In 1999, DeLorme introduced 3D TopoQuad DVD and CD products, which include digitized U. S. topographic maps. In 2001, XMap professional GIS map program was produced on CD, an expanded XMap was released in 2002, modified to provide GPS functionality to Palm OS and Pocket PC. In 2005, DeLorme became the first company to sell a USB GPS device, the Earthmate GPS LT-20. At the same time, it began offering downloadable satellite and USGS 7.5-minute quads that could be overlaid on its maps using a new NetLink feature. Earlier models of Earthmate were among the first GPS receivers tethered to laptops. In 2006/2007, the firm introduced its first full-featured GPS standalone receiver, the Earthmate GPS PN-20. During 2008, the company continued expanding its handheld GPS line with the Earthmate GPS PN-40 model. DeLorme began selling OEM GPS modules allowing other manufacturers to add GPS to their products. In addition, the company began selling data to businesses. In 2009, DeLorme released D. A. E.. It is the first worldwide GPS accurate topographical map with a scale of 1 to 50,000.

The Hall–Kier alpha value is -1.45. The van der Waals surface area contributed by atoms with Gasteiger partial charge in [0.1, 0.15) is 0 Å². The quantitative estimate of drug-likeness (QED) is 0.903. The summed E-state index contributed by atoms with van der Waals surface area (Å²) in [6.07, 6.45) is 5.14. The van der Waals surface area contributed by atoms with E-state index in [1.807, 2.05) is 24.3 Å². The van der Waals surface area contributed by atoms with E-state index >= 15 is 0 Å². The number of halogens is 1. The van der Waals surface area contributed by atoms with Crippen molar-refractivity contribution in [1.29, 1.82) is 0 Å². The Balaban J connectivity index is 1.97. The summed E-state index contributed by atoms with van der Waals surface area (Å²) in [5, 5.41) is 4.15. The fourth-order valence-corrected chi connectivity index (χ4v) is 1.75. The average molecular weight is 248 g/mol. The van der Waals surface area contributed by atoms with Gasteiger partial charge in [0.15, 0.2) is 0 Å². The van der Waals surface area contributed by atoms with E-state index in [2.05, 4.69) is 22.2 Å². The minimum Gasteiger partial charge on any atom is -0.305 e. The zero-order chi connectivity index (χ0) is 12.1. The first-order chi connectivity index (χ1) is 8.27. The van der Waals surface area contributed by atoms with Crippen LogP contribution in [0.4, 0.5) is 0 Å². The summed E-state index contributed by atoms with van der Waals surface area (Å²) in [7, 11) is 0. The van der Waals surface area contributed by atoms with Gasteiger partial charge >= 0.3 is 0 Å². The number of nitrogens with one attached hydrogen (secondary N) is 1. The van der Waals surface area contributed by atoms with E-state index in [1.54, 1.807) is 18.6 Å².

D. A. E. is the official world map for the Australian militaries. It is a virtual globe of the earth, 1,000 feet in diameter. In 2011, DeLorme launched "InReach," a worldwide satellite communication and SOS device that fits in your pocket, it works in the middle of the ocean, at the north pole, through triple canopy jungles, has been proven on the summit of Mt. Everest. Through the SOS feature, 3 rescues a day occur around the world. On February 11, 2016, GPS products and services company Garmin announced it had agreed to purchase DeLorme; the announcement stated. Another announcement confirmed. Maps of the United States Geospatial Trail maps DeLorme website LaptopGPSworld.com: Review of DeLorme Street Atlas 2008 inReach website Facebook: DeLormeGPS Twitter: DeLormeGPS
Ottawa National Forest